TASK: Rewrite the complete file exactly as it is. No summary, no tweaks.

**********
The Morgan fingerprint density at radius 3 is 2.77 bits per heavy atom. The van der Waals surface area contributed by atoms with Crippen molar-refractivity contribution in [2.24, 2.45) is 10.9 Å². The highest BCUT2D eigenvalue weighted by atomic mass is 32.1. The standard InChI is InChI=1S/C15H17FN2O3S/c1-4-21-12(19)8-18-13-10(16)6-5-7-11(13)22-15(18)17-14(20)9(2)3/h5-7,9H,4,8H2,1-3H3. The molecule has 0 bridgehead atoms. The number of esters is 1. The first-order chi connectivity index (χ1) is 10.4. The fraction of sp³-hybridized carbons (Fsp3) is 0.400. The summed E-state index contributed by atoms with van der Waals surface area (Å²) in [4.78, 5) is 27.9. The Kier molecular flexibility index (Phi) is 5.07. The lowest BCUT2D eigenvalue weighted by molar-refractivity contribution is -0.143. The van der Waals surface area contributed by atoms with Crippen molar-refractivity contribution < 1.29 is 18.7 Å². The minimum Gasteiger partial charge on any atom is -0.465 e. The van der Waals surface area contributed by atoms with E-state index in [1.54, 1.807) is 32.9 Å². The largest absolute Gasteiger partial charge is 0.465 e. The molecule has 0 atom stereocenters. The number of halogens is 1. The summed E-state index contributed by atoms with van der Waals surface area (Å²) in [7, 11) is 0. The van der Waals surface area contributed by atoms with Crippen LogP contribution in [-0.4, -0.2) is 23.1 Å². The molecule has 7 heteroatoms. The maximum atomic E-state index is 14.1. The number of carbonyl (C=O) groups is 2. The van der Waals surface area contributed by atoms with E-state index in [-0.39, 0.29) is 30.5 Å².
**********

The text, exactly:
The Morgan fingerprint density at radius 3 is 2.77 bits per heavy atom. The van der Waals surface area contributed by atoms with Crippen molar-refractivity contribution in [2.24, 2.45) is 10.9 Å². The highest BCUT2D eigenvalue weighted by atomic mass is 32.1. The standard InChI is InChI=1S/C15H17FN2O3S/c1-4-21-12(19)8-18-13-10(16)6-5-7-11(13)22-15(18)17-14(20)9(2)3/h5-7,9H,4,8H2,1-3H3. The molecule has 0 bridgehead atoms. The number of esters is 1. The first-order chi connectivity index (χ1) is 10.4. The fraction of sp³-hybridized carbons (Fsp3) is 0.400. The summed E-state index contributed by atoms with van der Waals surface area (Å²) in [4.78, 5) is 27.9. The Kier molecular flexibility index (Phi) is 5.07. The lowest BCUT2D eigenvalue weighted by molar-refractivity contribution is -0.143. The van der Waals surface area contributed by atoms with Crippen molar-refractivity contribution < 1.29 is 18.7 Å². The minimum Gasteiger partial charge on any atom is -0.465 e. The van der Waals surface area contributed by atoms with E-state index in [1.54, 1.807) is 32.9 Å². The largest absolute Gasteiger partial charge is 0.465 e. The molecule has 0 atom stereocenters. The number of halogens is 1. The summed E-state index contributed by atoms with van der Waals surface area (Å²) in [7, 11) is 0. The van der Waals surface area contributed by atoms with Crippen LogP contribution in [-0.4, -0.2) is 23.1 Å². The molecule has 7 heteroatoms. The maximum atomic E-state index is 14.1. The number of carbonyl (C=O) groups is 2. The van der Waals surface area contributed by atoms with E-state index in [-0.39, 0.29) is 30.5 Å².